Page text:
Winter’s cycles of snow and thawing can erode the soil from your yard. Especially if there’s any slope, your carefully enriched topsoil may wash downhill, uprooting perennial plants.
Even where erosion isn’t a problem, perennial flowers and bushes are more likely to survive and thrive if they’re protected from the worst of winter’s icy cold. A layer of mulch spread over the soil insulates the soil surface, keeps roots warm, and helps to hold the soil in place.
At this time of year, a great source of mulch lies right under your feet!
Autumn leaves are often “in the way,” cluttering sidewalks and streets. They’re slippery and can conceal hazards like tree roots, curbs, and loose rocks, leading to injuries.
Clearing the fallen leaves out of public spaces is actually doing your community a favor, as well as giving you useful mulch for your yard!
Don’t collect leaves from someone else’s private property without asking permission. But if you offer to rake leaves from a lawn where they’re not wanted, you might even get paid to collect your mulch!
The best time to put leaves onto your garden is when it hasn’t rained for at least two days, but it’s going to rain soon. This means that the leaves are dry, so they’re lightweight and easy to scoop up. Then, when the rain falls, the leaves will be weighed down so that they stay in place.
Our little front yard has no lawn; it’s just flowers and a few edible plants arranged around a path. In September, about 80% of our front yard had to be dug up to replace both the public and private portions of our water-supply line with lead-free pipe. This brought a lot of clay up to the surface and pushed some of our topsoil under. Before planting new plants, we spread many bags of purchased topsoil on the yard. We didn’t want all that to wash away!
Our yard slopes slightly downhill from north to south. Our new neighbors to the north put a retaining wall around their yard, which we hope will stop rainwater and melting snow from uphill from running across our yard. We also put in a little border around the low side of our yard to help keep our dirt in place.
Then, when the autumn leaves fell, I blanketed our yard with them! I tucked them around the plants that have a leafy portion above ground through the winter, so that their leaves will continue to absorb sunlight.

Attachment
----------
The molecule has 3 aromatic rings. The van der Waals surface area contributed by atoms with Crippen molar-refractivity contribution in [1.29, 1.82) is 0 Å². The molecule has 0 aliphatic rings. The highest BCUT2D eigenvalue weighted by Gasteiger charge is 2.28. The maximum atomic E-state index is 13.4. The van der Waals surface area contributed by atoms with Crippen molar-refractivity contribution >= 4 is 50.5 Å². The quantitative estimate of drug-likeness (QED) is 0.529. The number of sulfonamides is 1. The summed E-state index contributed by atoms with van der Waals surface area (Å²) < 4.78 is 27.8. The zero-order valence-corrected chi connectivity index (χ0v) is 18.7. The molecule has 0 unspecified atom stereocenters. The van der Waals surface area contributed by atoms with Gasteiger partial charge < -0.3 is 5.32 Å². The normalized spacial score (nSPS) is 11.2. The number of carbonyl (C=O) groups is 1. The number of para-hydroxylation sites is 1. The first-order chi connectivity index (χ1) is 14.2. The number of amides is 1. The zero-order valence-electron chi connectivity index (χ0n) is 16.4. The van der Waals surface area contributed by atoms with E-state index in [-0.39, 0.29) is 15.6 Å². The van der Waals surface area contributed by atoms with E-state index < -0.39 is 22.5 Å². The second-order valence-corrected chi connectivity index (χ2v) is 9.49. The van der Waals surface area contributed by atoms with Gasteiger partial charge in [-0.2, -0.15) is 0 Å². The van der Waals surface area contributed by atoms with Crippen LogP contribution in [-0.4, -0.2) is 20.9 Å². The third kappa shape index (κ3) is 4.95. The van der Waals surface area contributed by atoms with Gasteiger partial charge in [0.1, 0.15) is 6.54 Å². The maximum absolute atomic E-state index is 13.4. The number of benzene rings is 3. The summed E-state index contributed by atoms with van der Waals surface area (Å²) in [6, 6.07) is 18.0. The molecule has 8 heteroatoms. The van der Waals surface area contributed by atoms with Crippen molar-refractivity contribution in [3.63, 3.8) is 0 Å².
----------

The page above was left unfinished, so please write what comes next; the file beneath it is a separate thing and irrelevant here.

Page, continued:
I took only about two-thirds of the leaves you see in the first two photos to fill my front yard at least 6 inches deep. It’s surprising how many leaves can accumulate even in a small-looking space, like along the curb next to a parked car. You’ll want a utility tub, or just a large cardboard box, to fill with leaves to carry back to your yard.
A simple layer of dead leaves on your soil will not only keep your plants warm and your soil in place; it will actually add to the soil as some of the leaves decay. The moist, dark environment will encourage earthworms to come up on warm days, eat some leaves, and produce worm castings, the very best natural fertilizer! You can incorporate autumn leaves in a sheet mulch for even greater benefits.
I’m writing this post two weeks after I took the photos. My next step, now that more leaves have fallen, will be to collect leaves for our back yard. We have a steep cliff (seen and discussed in the later part of this article) that is prone to erosion and also gets quite battered by the wind whipping by. The leaves that fall off our own trees aren’t nearly enough to shield the soil because they all blow away!
Every year, we dump about a hundred pounds of autumn leaves down our cliff. Maybe 20% of them are still there in the spring, and we leave them there. Over the years, this has led to some build-up of crumbly, rich soil where plants actually like to grow–instead of the bare clay that was visibly shrinking closer to the house every year before we started collecting leaves!
If your leaves don’t mostly blow away before spring, you’ll want to remove them after the last frost. Carefully scoop up leaves with your fingers or a small tool, looking out for tender new plants coming up. Leave behind only a thin layer of lacy, brown leaves just on top of the soil. The leaves you remove can go into your compost bin or on any spot that needs mulch in the spring.
Stop thinking of autumn leaves as trash, and put them to work for you!